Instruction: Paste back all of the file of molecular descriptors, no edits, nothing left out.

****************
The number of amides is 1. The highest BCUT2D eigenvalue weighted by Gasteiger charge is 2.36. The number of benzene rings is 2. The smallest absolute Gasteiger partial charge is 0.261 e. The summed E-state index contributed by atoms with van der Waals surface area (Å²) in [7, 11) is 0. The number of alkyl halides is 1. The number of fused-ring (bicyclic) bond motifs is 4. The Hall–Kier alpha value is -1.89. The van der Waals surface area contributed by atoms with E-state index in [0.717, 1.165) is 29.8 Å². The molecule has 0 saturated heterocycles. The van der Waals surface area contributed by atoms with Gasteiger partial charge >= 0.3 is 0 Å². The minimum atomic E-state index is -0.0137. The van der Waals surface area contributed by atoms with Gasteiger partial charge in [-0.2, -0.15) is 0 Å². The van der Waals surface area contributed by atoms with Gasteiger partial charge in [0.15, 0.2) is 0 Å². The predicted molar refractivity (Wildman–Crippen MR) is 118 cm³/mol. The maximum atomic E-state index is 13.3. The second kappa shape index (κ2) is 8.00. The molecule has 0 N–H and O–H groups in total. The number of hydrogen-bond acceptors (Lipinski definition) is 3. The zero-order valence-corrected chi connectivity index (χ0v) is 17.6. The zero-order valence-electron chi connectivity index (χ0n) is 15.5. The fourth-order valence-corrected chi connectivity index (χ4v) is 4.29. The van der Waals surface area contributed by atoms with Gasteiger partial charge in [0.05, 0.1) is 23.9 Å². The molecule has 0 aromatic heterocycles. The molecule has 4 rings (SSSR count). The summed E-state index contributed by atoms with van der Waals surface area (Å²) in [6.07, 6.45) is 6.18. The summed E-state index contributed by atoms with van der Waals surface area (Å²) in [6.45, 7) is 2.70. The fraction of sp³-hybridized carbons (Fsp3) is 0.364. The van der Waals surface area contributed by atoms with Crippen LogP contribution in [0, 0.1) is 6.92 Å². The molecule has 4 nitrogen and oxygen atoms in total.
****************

The number of amides is 1. The highest BCUT2D eigenvalue weighted by Gasteiger charge is 2.36. The number of benzene rings is 2. The smallest absolute Gasteiger partial charge is 0.261 e. The summed E-state index contributed by atoms with van der Waals surface area (Å²) in [7, 11) is 0. The number of alkyl halides is 1. The number of fused-ring (bicyclic) bond motifs is 4. The Hall–Kier alpha value is -1.89. The van der Waals surface area contributed by atoms with E-state index in [0.717, 1.165) is 29.8 Å². The molecule has 0 saturated heterocycles. The van der Waals surface area contributed by atoms with Gasteiger partial charge >= 0.3 is 0 Å². The minimum atomic E-state index is -0.0137. The van der Waals surface area contributed by atoms with Gasteiger partial charge in [-0.2, -0.15) is 0 Å². The van der Waals surface area contributed by atoms with Gasteiger partial charge in [0.15, 0.2) is 0 Å². The predicted molar refractivity (Wildman–Crippen MR) is 118 cm³/mol. The maximum atomic E-state index is 13.3. The second kappa shape index (κ2) is 8.00. The molecule has 0 N–H and O–H groups in total. The number of hydrogen-bond acceptors (Lipinski definition) is 3. The zero-order valence-corrected chi connectivity index (χ0v) is 17.6. The zero-order valence-electron chi connectivity index (χ0n) is 15.5. The fourth-order valence-corrected chi connectivity index (χ4v) is 4.29. The van der Waals surface area contributed by atoms with Gasteiger partial charge in [0.05, 0.1) is 23.9 Å². The molecule has 0 aromatic heterocycles. The molecule has 4 rings (SSSR count). The summed E-state index contributed by atoms with van der Waals surface area (Å²) in [6.07, 6.45) is 6.18. The summed E-state index contributed by atoms with van der Waals surface area (Å²) in [6.45, 7) is 2.70. The fraction of sp³-hybridized carbons (Fsp3) is 0.364. The van der Waals surface area contributed by atoms with Crippen LogP contribution in [0, 0.1) is 6.92 Å². The molecule has 4 nitrogen and oxygen atoms in total.